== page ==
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August 02, 2022 3 min read



By: Colton Strickler 

American Raptors No. 8 Casey McDermott-Vai has no choice but to take care of his body. 

“Recovery is the most important thing for me,” McDermott-Vai said of his routine. “I think I’ve learned in the past that I at least try to take an hour of my day after practices to recover my body. Hot tub, cold tub, cupping, boots, massages. It’s really important. Just the nutrition and vitamins that I put into my body after practices and before practice. It’s really important for me.” 

That’s been the case for several years now, but he’s had to change up the way he approaches it because he’s using his body in a different way for the first time in a long time. 

As a native of Auckland, New Zealand, rugby was McDermott-Vai’s first love. When his family moved to Missouri when he was 12 years old, his focus shifted to American football. 

He played well enough throughout high school to earn a football scholarship to Texas Christian University. While at TCU, he played everywhere for the Horned Frogs. Whether they needed him to play on the offensive line, defensive line, full back or tight end, McDermott-Vai fit into the rotation with ease. 

His performance throughout his career at TCU earned him an invite to the Seattle Seahawks rookie mini-camp in 2019. While that opportunity with the Seahawks didn’t pan out the way that he wanted to, he found his way back to rugby in the fall of 2020 when an opportunity with the Raptors – then the Colorado XOs, a team composed almost entirely of athletes from other sports learning the game of rugby – presented itself.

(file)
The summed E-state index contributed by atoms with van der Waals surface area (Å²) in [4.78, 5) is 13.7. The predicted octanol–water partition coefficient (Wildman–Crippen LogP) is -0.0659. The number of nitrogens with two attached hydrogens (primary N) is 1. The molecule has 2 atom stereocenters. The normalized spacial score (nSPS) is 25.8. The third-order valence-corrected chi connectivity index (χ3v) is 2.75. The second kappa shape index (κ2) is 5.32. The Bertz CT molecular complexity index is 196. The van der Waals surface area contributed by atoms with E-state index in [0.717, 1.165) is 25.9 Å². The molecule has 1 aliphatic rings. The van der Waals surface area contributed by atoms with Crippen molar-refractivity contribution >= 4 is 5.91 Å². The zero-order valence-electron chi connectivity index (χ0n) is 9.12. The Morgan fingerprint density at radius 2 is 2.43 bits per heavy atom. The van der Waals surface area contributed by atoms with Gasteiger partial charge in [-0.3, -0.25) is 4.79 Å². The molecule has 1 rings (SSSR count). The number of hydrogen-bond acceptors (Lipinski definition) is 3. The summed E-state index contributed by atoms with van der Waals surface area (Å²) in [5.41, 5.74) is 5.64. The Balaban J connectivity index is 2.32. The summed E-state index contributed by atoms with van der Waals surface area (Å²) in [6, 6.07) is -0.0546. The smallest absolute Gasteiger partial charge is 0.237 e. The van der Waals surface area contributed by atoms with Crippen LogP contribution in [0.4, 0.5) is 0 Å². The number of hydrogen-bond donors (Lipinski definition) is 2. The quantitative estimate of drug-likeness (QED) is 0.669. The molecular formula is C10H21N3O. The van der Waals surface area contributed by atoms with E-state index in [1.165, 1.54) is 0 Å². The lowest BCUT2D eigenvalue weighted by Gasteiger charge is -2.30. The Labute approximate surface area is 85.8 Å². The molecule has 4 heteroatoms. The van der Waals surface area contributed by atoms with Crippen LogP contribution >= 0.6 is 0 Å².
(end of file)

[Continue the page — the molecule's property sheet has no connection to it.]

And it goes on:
Having been back on the rugby pitch instead of the gridiron for a year now, McDermott-Vai has already noticed that the regular wear and tear of rugby is different from the everyday nicks that he dealt with playing football. 

“I think on my legs it’s a lot different,” McDermott-Vai said of his transition back to rugby. “It’s different workloads. Mostly in football it’s the upper body because you’re always hitting, blocking, and tackling. For rugby it’s more legs and sometimes shoulders from tackling too because you’re not wearing pads.” 

Even after a year, McDermott-Vai is still getting used to the increased running that rugby training requires. The different wear and tear that he puts his body through every day has required him to switch up how he approaches his recovery routine.  

“I think I’m more strict with the cold tub after our first session and second session,” McDermott-Vai said of the change to the way he approaches recovery. “I try to get a lot of cupping and rolling out, and I try to spend 45 minutes to an hour after practice just to do all of those little things. It’s about the little things.” 

A huge part of his recovery routine since making the switch back to rugby has been the incorporation of Wintergreen. Whether he’s dealing with sore muscles from a training full of heavy conditioning or achy joints after a physical match, McDermott-Vai makes sure he is within reach of his favorite Wintergreen products. 

“Wintergreen is probably the best product I’ve ever had to be honest with you,” “I put it on my wrists as well. They have a lot of options. Before practice, after practice, throughout the day, hands down it’s the best stuff I’ve had so far and that’s saying a lot. It’s really good.” 

As McDermott-Vai continues to make his way back to the sport that he fell in love with as a young boy back in Auckland, he will continue to rely on Wintergreen to keep him on the pitch doing what he was born to do. 

Banner photo credit: Justin Purdy, American Raptors.